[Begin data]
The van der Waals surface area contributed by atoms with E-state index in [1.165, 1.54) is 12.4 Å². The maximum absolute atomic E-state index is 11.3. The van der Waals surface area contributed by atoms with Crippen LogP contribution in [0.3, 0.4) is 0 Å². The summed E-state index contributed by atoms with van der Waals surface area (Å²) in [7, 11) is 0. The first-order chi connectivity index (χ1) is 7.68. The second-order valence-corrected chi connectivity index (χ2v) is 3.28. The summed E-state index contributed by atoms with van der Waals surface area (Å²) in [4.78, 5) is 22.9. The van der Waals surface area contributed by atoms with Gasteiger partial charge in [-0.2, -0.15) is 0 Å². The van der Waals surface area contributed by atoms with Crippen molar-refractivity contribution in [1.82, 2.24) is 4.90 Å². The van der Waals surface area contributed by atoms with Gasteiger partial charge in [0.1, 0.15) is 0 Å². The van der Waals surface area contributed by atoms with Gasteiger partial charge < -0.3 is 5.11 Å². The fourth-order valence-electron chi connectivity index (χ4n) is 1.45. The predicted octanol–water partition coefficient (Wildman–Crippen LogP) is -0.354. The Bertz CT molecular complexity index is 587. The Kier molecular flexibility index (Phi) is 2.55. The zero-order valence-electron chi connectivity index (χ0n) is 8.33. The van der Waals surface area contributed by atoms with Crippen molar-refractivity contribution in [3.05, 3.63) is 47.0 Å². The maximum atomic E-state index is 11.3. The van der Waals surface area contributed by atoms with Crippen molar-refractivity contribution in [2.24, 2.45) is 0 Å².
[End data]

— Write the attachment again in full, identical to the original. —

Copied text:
The van der Waals surface area contributed by atoms with E-state index in [1.165, 1.54) is 12.4 Å². The maximum absolute atomic E-state index is 11.3. The van der Waals surface area contributed by atoms with Crippen LogP contribution in [0.3, 0.4) is 0 Å². The summed E-state index contributed by atoms with van der Waals surface area (Å²) in [7, 11) is 0. The first-order chi connectivity index (χ1) is 7.68. The second-order valence-corrected chi connectivity index (χ2v) is 3.28. The summed E-state index contributed by atoms with van der Waals surface area (Å²) in [4.78, 5) is 22.9. The van der Waals surface area contributed by atoms with Gasteiger partial charge in [-0.2, -0.15) is 0 Å². The van der Waals surface area contributed by atoms with Crippen molar-refractivity contribution in [1.82, 2.24) is 4.90 Å². The van der Waals surface area contributed by atoms with Gasteiger partial charge in [0.1, 0.15) is 0 Å². The van der Waals surface area contributed by atoms with Gasteiger partial charge < -0.3 is 5.11 Å². The fourth-order valence-electron chi connectivity index (χ4n) is 1.45. The predicted octanol–water partition coefficient (Wildman–Crippen LogP) is -0.354. The Bertz CT molecular complexity index is 587. The Kier molecular flexibility index (Phi) is 2.55. The zero-order valence-electron chi connectivity index (χ0n) is 8.33. The van der Waals surface area contributed by atoms with Crippen molar-refractivity contribution in [3.05, 3.63) is 47.0 Å². The maximum atomic E-state index is 11.3. The van der Waals surface area contributed by atoms with Crippen molar-refractivity contribution in [2.24, 2.45) is 0 Å².